Most of the Afghan basketball players stepped onto the court barefoot. A few wore sandals; others, worn-out dress shoes. The vast majority wore traditional Afghan baggy pants that Pashtuns call partoug and the American soldiers have nicknamed “man jammies.” In time, the hazy fog of Afghan players coalesced into human beings with names: Big Boy Nasrat, Fleet-footed Sudir, Haji Najib, Young Azar, Engineer Izatullah, Lefty Ashoq.
Najib and I had a special connection — we both spent the ’80s in the Soviet school system. He’d lived in a half-dozen countries and learned a number of languages, including my native Russian. Soon after we met, Najib became my driver, translator and primary confidant.
You can learn a lot about a culture from how its people play sports. In Jalalabad, the overall court manner was selfish. The players rarely passed, preferring to run headlong into a crowd on only a prayer. Instead of giving every call the benefit of the doubt, they argued vehemently for their side.
The bigger player tended to win, and the biggest player was Nasrat. His behavior was disruptive. At our second game, I confronted him over ball possession and immediately regretted it. I feared I had initiated a showdown with the alpha male without first shoring up support. Remarkably, Nasrat relinquished the ball without argument. He brought a whistle to the next match, and handed it to me, thereby conferring on me the role of trusted arbiter.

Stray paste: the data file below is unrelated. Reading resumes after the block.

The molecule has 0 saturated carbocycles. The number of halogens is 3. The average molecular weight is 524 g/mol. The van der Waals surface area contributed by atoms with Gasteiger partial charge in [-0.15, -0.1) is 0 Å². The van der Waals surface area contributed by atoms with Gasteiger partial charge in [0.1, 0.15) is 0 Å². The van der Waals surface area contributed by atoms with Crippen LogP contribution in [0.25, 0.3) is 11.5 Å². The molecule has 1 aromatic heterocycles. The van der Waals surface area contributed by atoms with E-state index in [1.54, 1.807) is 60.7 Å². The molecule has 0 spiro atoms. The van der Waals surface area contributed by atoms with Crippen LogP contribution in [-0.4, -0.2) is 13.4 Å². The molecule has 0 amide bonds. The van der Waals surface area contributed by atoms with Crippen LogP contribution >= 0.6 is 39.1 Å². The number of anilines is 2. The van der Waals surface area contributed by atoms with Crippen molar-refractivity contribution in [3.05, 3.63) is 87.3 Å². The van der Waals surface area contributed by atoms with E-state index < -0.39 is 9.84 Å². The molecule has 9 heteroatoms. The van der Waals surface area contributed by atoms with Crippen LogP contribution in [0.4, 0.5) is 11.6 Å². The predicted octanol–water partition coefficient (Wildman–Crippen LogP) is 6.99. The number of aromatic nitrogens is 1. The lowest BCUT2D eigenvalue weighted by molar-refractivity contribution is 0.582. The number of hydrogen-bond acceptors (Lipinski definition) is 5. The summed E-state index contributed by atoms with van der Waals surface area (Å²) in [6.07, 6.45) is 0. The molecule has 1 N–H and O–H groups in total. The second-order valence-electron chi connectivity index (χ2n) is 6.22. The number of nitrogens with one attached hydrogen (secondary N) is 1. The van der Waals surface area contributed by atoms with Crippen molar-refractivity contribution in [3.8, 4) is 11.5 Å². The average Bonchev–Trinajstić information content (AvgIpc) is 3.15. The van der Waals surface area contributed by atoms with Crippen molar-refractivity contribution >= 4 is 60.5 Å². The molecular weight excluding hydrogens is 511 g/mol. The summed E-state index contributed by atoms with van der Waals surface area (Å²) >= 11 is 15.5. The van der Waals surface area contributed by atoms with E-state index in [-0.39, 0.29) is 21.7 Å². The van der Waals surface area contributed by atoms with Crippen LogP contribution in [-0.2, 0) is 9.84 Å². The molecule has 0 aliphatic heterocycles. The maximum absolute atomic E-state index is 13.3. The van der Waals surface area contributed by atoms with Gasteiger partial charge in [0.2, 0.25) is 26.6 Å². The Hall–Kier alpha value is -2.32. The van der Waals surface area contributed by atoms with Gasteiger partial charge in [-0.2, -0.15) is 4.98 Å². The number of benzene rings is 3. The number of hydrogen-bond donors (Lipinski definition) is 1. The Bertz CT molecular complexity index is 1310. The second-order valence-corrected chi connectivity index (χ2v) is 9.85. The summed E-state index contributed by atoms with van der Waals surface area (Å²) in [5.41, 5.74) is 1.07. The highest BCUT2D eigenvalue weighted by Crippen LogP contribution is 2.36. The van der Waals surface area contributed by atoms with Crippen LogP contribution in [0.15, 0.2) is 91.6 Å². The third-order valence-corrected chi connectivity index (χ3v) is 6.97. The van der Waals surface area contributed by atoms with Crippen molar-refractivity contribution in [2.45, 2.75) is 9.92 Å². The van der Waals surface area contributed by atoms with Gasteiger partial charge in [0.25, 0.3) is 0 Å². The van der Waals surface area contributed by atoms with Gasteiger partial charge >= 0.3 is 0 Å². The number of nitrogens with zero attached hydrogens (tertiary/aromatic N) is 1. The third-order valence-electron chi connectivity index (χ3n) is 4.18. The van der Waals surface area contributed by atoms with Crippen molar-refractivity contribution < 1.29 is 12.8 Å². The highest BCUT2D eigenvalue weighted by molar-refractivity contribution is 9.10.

A couple of months after our first game, Sudir and Najib told me a call had come from Kabul. The Afghanistan National Basketball Federation was organizing a tournament and invited our team to represent Nangarhar Province.
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They asked me to come along as their coach. Our conversation went something like this:
“You realize I know nothing about coaching.”
“Still, probably more than we know about being coached.”
“All I have to offer is common sense.”
“It might work well in combination with what we’ve got.”
“I need time to consider.”
“There is no time. The tournament is less than two weeks away.”